A lot of folks have taken this news to either predict the worst for the industry, or start writing Diamond’s obituary. If you’re new here, I was a brand manager at Diamond for about 2 years, so I’m something of a Diamond apologist. I have an understanding of the distribution model that most folks don’t have, instead listening to their local comic shop owner bitch and moan about how Diamond “screwed” them again. Since Diamond has exclusive contracts to distribute comics from the biggest publishers (Marvel, DC, Image) to comic and specialty shops, people have taken to calling Diamond a “monopoly”. The company has beaten this accusation in court due to some tricky interpretation of language, but at the end of the day, Diamond is kind of the only game in town. If you want your book widely distributed throughout the country, then you’re going to have to go through them. So, imagine folks’ fears when the only road to Oz is under construction?

Tuesday night, there were rumblings of “HUGE NEWS” that would be a positive change for the comic industry. Sadly, it was expected to be revealed on Wednesday – April Fools Day – so a lot of people weren’t going to take it too seriously. When the news finally hit, it might as well have been a joke, because it just made me laugh. Let’s see if I can break this down to its key components. Like with BOOK books, you can buy print or digital comics. Comic shops kinda hate digital, though, because it takes away foot traffic from their stores. In a perfect world, a digital book would be something like $1.99 compared to the $3.99 that printed comics cost, as there are fewer costs involved to production. Unfortunately, digital comics cost the same as print because brick & mortar retailers would shit a brick if they felt they were being undercut by the digital side. Nowadays, when you buy a Marvel or DC comic, it usually comes with a digital code – kinda like when you buy a Blu Ray. That way, the retailer gets his money, and you still get the comic in 2 formats. Well, this point of sale product called Comic Hub was the “big news”, where customers would essentially pre-buy their comics, benefiting the retailer, but would be able to read the books digitally instantly and then receive a print copy once distribution resumes. The pro is that it helps the retailer’s current lack of cash flow, while also gets new product into the marketplace. The con is that something like this ain’t really gonna work. Smarter people than me have chimed in about it, but at the end of the day, it’s an ambitious goal. TOO ambitious.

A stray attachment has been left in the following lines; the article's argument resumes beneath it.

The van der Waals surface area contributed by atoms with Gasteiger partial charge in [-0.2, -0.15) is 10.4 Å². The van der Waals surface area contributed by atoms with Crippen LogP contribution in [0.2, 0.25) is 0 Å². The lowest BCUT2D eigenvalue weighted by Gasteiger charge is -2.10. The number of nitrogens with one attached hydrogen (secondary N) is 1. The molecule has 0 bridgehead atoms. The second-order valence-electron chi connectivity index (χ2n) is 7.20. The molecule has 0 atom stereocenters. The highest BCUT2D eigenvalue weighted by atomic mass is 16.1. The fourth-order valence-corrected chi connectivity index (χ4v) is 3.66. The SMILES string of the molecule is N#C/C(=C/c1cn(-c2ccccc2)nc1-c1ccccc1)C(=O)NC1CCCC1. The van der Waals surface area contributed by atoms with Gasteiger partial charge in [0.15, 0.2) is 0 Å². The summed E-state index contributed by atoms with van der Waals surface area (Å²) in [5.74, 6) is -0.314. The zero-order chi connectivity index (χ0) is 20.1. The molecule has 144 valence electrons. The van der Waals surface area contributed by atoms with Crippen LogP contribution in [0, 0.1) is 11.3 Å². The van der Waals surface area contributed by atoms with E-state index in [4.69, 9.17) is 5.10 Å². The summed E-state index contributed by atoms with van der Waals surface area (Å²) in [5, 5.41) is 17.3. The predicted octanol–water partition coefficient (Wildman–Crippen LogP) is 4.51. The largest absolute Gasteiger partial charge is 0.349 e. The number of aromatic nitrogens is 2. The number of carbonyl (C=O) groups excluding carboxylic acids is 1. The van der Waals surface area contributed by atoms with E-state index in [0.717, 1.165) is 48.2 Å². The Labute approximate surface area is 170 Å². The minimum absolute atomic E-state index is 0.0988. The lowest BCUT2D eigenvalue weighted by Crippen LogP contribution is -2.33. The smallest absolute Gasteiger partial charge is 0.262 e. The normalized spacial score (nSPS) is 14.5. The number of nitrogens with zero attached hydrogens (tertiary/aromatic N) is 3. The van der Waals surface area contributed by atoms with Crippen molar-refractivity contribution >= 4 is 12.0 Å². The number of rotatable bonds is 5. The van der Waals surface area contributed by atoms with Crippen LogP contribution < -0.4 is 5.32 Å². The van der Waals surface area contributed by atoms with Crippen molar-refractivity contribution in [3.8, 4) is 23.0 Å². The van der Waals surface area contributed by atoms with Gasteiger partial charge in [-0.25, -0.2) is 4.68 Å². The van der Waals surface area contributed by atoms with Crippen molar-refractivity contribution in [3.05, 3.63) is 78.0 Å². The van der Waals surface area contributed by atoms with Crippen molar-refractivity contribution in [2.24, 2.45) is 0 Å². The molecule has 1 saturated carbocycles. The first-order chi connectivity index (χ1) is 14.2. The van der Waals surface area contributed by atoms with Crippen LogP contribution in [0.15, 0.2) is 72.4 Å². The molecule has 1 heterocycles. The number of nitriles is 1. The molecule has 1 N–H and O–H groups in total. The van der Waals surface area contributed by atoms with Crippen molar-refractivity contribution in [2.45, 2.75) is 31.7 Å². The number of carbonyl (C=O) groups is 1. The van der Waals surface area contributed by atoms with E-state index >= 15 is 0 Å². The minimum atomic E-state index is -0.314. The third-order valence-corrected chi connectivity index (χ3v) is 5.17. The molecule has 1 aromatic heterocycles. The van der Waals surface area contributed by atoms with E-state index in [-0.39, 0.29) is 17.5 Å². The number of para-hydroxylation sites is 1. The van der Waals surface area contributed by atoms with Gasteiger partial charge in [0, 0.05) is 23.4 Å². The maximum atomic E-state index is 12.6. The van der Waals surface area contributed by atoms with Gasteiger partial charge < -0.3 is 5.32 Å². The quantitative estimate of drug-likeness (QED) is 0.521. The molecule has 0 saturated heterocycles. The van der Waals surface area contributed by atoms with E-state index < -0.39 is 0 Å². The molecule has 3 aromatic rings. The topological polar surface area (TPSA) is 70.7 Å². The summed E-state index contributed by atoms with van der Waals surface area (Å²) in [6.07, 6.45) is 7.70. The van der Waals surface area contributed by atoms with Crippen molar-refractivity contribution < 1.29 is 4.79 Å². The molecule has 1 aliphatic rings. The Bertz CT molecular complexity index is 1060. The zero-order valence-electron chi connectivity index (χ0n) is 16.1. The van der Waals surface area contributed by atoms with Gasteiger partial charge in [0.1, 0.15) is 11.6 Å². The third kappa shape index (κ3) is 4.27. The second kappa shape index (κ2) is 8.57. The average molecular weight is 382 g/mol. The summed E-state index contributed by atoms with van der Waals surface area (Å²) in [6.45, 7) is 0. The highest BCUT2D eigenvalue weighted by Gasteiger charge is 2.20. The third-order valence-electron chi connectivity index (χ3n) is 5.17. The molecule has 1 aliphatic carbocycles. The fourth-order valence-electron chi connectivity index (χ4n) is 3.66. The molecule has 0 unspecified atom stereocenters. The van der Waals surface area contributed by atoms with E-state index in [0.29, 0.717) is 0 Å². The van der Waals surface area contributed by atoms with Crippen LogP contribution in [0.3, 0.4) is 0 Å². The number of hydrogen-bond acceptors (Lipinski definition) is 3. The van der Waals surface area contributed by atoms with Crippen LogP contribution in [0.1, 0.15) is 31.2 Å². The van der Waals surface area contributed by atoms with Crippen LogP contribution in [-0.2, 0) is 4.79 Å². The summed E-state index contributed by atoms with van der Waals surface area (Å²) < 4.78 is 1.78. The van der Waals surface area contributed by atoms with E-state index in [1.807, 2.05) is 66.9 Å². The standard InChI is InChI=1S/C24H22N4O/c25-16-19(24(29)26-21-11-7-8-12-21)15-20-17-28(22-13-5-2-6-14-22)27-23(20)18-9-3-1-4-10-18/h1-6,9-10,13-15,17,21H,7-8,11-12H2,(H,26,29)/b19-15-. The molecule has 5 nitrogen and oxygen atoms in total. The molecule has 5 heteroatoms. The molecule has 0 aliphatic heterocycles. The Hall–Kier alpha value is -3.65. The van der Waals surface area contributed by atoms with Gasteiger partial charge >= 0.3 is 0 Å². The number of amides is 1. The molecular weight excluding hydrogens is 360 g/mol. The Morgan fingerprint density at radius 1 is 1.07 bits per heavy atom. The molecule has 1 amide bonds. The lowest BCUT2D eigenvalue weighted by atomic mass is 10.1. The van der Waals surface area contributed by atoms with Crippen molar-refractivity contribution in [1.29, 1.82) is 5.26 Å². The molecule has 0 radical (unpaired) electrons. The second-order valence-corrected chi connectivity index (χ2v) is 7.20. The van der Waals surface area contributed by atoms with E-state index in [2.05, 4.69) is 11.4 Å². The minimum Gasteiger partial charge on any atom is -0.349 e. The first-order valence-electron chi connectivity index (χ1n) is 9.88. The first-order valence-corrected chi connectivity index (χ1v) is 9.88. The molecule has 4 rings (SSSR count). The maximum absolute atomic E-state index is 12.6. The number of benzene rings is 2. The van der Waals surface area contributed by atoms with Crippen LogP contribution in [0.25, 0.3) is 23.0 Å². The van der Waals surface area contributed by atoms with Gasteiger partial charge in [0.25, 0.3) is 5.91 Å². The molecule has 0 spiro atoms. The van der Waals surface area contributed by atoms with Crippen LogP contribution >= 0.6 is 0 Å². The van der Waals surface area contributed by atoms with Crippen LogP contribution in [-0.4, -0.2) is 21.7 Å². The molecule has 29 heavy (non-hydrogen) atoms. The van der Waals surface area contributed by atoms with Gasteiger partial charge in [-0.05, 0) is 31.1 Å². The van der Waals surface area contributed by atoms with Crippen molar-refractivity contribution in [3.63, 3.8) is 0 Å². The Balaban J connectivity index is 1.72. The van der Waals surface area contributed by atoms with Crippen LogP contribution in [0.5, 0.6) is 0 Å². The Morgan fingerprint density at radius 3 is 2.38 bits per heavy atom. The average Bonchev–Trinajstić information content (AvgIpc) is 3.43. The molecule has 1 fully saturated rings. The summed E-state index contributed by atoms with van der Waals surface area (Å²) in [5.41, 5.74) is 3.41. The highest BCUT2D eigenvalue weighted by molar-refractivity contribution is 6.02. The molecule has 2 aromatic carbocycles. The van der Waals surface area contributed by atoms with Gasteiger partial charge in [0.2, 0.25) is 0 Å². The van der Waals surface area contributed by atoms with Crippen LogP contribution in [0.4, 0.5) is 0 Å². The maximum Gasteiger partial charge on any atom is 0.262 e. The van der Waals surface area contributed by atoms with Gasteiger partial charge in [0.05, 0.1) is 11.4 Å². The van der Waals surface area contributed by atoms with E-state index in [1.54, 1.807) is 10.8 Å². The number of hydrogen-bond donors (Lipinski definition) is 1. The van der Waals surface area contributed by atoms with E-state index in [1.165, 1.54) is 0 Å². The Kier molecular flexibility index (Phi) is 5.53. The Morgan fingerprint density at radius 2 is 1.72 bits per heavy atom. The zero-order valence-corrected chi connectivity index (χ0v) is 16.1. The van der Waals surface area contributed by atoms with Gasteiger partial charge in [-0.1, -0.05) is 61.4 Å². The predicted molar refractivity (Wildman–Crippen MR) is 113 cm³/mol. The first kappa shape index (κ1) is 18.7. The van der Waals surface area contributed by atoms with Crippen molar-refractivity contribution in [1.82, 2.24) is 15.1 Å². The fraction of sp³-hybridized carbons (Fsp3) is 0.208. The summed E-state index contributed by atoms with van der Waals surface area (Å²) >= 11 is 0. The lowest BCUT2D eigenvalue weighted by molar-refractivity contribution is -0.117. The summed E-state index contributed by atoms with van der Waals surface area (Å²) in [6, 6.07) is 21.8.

Here’s the thing I always say about Diamond: nobody can do what they do, nor does anybody want to. Like, retailers and consumers would love a replacement, but no company is actually stepping up to the plate. Having been on the inside, I can say that even Diamond doesn’t want to be the lone wolf in this game. For a little history lesson, this all goes back to the late 90s, when Marvel tried to handle their own distribution through a company called Heroes World. It was a colossal failure, leading into the Marvel Bankruptcy Era, and Diamond kinda swooped in to sign the big guys to exclusive contracts to make sure the industry kept going.

It’s kinda like wrestling. There used to be a lot of smaller wrestling promotions, just like there were smaller distributors. Vince McMahon came along and rounded up the smaller promotions under his WWWF umbrella (later the WWF, then WWE), and Steve Geppi did the same with comic distributors. The problem, however, is that Diamond is now so entrenched in the process that I don’t know if you could extract them if you wanted to do so. The hobby is a lot smaller than it was in the go go hologram cover 90s, and it has sort of collapsed around the load bearing wall that is Diamond. At this point, they’d probably welcome the competition – especially to take away some of the small press publishers that barely make them any money (small press publishers are NOT exclusive to Diamond, but their best shot at mainstream exposure is through Diamond’s Previews catalog).